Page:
The house stills.
She is gone − a slipknot of generation lets go the rooms,
the past, its ghosts
devolved to son and daughter, these
others of the blood.
I kept a few things, letters
from an age of letters, my own to her
my first year away, and older, a photograph of my father
in 1922, there with him
tandem on the scooter, my uncle, not yet three.
Other things, a glass bowl
ringed with freehand waves, and Pickwick Papers, the edition
loose in its binding, ruby leather crumbled.
The house stills, the sickroom, its drawers
of medicines, of resignation run-out,
the ticking centre of the place
cleared with her clothes, those sheer, bold prints promising
subtropical paths into that farther dark.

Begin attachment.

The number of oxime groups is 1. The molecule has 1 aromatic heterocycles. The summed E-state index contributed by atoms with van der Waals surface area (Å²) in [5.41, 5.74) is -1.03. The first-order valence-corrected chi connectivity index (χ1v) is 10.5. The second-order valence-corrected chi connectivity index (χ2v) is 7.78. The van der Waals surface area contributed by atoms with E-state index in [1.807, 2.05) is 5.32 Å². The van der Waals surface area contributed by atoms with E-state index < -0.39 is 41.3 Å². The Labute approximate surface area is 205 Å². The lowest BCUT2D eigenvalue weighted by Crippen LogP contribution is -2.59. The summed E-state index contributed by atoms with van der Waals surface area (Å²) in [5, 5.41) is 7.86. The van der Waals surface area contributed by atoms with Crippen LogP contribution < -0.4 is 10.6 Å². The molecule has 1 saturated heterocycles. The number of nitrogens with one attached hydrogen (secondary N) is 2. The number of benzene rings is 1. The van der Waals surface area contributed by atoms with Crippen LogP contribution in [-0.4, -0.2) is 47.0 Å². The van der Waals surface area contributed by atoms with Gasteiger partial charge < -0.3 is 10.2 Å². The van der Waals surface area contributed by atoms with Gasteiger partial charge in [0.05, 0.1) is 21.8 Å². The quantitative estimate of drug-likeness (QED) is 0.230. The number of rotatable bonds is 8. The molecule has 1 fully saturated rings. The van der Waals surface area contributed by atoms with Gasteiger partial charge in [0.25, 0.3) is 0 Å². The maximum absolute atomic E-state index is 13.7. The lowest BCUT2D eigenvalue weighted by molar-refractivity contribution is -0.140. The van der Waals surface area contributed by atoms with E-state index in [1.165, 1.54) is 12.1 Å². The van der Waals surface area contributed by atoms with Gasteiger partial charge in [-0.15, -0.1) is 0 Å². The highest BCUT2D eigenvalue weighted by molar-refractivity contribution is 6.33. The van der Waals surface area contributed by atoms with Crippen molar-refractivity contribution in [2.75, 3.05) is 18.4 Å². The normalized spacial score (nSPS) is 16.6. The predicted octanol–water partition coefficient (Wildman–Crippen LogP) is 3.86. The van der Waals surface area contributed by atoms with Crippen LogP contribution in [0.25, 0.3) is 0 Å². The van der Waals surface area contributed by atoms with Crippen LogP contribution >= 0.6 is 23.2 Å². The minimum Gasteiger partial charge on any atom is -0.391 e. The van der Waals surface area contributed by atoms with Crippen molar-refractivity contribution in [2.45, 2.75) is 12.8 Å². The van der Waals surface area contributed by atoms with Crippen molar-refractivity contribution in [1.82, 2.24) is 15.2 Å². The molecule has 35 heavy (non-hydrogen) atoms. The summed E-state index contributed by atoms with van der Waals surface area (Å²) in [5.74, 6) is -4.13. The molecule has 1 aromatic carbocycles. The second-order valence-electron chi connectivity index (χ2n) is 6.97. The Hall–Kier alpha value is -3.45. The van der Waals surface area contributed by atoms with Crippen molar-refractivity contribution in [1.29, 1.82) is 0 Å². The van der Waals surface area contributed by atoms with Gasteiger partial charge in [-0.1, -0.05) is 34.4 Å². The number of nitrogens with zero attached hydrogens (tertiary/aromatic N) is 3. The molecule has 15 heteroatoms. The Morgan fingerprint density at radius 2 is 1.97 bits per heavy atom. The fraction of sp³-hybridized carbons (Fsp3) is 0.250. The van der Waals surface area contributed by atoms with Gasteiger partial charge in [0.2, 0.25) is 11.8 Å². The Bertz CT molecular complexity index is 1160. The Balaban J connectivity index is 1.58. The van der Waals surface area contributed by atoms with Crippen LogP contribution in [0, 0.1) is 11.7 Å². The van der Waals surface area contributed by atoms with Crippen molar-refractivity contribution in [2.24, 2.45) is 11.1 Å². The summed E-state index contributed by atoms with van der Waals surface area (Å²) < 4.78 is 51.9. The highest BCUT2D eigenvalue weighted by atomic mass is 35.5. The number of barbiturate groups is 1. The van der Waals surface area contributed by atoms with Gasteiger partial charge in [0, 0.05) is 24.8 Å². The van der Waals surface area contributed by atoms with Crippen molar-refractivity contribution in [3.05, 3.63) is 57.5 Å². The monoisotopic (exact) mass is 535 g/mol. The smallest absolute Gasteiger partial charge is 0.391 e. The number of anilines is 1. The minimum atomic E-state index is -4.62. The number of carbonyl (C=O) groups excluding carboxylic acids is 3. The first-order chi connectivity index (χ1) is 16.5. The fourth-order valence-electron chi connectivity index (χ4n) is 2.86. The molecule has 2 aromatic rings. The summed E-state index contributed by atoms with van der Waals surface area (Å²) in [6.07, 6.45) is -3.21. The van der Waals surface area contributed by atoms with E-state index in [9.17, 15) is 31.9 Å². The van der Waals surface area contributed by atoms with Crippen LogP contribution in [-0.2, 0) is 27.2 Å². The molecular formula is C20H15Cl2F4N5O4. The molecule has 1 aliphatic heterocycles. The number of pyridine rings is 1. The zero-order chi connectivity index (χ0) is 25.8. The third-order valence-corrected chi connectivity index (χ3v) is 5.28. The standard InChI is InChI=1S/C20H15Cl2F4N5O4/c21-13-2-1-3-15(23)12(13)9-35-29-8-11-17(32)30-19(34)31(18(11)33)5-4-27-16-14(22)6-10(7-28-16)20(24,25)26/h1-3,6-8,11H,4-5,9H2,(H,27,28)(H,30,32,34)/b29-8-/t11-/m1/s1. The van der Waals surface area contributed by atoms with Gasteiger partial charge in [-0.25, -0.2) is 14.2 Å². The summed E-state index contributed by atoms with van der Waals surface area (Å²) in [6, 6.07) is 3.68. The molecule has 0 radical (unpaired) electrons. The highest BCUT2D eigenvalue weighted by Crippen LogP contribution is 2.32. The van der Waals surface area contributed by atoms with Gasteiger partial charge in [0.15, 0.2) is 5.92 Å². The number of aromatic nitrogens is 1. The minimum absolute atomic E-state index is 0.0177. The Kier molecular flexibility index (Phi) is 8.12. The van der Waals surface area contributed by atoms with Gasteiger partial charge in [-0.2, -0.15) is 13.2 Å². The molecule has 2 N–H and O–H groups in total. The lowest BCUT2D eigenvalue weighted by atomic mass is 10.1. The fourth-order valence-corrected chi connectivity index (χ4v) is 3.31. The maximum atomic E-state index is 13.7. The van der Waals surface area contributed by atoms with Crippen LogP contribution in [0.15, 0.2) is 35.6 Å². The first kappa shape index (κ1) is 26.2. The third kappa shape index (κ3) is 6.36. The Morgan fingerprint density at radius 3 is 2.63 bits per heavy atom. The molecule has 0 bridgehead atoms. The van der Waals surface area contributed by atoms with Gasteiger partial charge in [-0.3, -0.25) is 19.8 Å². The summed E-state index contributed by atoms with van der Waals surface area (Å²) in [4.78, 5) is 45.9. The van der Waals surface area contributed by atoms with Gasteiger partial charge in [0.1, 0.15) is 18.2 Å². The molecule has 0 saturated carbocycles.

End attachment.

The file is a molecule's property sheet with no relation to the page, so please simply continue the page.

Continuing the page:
The jewellery, knots of yellow-green enamels
And my father’s paintings, his primitive style
now stylish: oils of finches, waxwings,
lifted from the frames, reveal others still bright, on black boughs
wedges of wild colour
set back-to-back behind the first.
He was working in the kitchen, the sable-tip’s chrome yellow
edging the tucked wing
fifty years ago.
Images, flying through a mirror…
In the fires of this last evening
we recommend the sunken step, the mouse
that mastered the attic maze, and too, the edgy door,
its stump of swollen grain
stuck hard, and too,
the cobweb in the hall, the mortal damp,
the ancient-bone brittleness of maples in the yard.
In a round of stone, where blown sparks fire the tinder,
we gather to an absence, against the dark
A child chases through the firelight, maple switch waving.
She is one of us, flying through the mirror
we made, that is made, somehow
of our being here.
Her stick wand figure-eights, touching each,
one by one.
Against insinuations of goodbye, the house stills.
We have gone.